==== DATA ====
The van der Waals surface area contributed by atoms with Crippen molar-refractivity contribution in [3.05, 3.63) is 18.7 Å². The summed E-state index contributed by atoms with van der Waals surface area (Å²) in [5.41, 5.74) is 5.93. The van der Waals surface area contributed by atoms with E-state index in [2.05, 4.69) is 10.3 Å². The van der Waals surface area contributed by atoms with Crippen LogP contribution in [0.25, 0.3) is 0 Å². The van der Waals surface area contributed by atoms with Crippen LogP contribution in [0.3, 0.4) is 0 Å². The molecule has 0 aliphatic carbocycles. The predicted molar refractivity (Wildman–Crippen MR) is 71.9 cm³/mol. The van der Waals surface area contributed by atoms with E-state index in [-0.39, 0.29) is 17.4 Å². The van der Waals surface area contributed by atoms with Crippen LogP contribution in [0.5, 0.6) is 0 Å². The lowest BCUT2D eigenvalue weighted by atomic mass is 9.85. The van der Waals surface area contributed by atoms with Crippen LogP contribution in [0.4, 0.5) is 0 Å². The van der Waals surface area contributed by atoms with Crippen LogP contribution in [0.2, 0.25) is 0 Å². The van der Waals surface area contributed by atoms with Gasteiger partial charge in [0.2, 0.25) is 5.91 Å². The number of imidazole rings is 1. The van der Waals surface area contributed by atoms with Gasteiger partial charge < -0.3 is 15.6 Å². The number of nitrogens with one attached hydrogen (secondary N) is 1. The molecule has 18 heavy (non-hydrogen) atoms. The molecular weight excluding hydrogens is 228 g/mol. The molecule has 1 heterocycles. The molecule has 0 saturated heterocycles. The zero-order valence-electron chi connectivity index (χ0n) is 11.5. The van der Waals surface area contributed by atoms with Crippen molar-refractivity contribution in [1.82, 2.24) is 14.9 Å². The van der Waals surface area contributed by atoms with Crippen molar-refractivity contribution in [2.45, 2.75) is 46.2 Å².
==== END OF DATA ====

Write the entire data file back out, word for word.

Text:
The van der Waals surface area contributed by atoms with Crippen molar-refractivity contribution in [3.05, 3.63) is 18.7 Å². The summed E-state index contributed by atoms with van der Waals surface area (Å²) in [5.41, 5.74) is 5.93. The van der Waals surface area contributed by atoms with E-state index in [2.05, 4.69) is 10.3 Å². The van der Waals surface area contributed by atoms with Crippen LogP contribution in [0.25, 0.3) is 0 Å². The van der Waals surface area contributed by atoms with Crippen LogP contribution in [0.3, 0.4) is 0 Å². The molecule has 0 aliphatic carbocycles. The predicted molar refractivity (Wildman–Crippen MR) is 71.9 cm³/mol. The van der Waals surface area contributed by atoms with E-state index in [-0.39, 0.29) is 17.4 Å². The van der Waals surface area contributed by atoms with Crippen LogP contribution in [0.5, 0.6) is 0 Å². The lowest BCUT2D eigenvalue weighted by atomic mass is 9.85. The van der Waals surface area contributed by atoms with Crippen LogP contribution in [0.4, 0.5) is 0 Å². The van der Waals surface area contributed by atoms with Crippen LogP contribution in [0.2, 0.25) is 0 Å². The van der Waals surface area contributed by atoms with Gasteiger partial charge in [0.2, 0.25) is 5.91 Å². The number of imidazole rings is 1. The van der Waals surface area contributed by atoms with Gasteiger partial charge < -0.3 is 15.6 Å². The number of nitrogens with one attached hydrogen (secondary N) is 1. The molecule has 18 heavy (non-hydrogen) atoms. The molecular weight excluding hydrogens is 228 g/mol. The molecule has 1 heterocycles. The molecule has 0 saturated heterocycles. The zero-order valence-electron chi connectivity index (χ0n) is 11.5. The van der Waals surface area contributed by atoms with Crippen molar-refractivity contribution in [1.82, 2.24) is 14.9 Å². The van der Waals surface area contributed by atoms with Crippen molar-refractivity contribution in [2.45, 2.75) is 46.2 Å².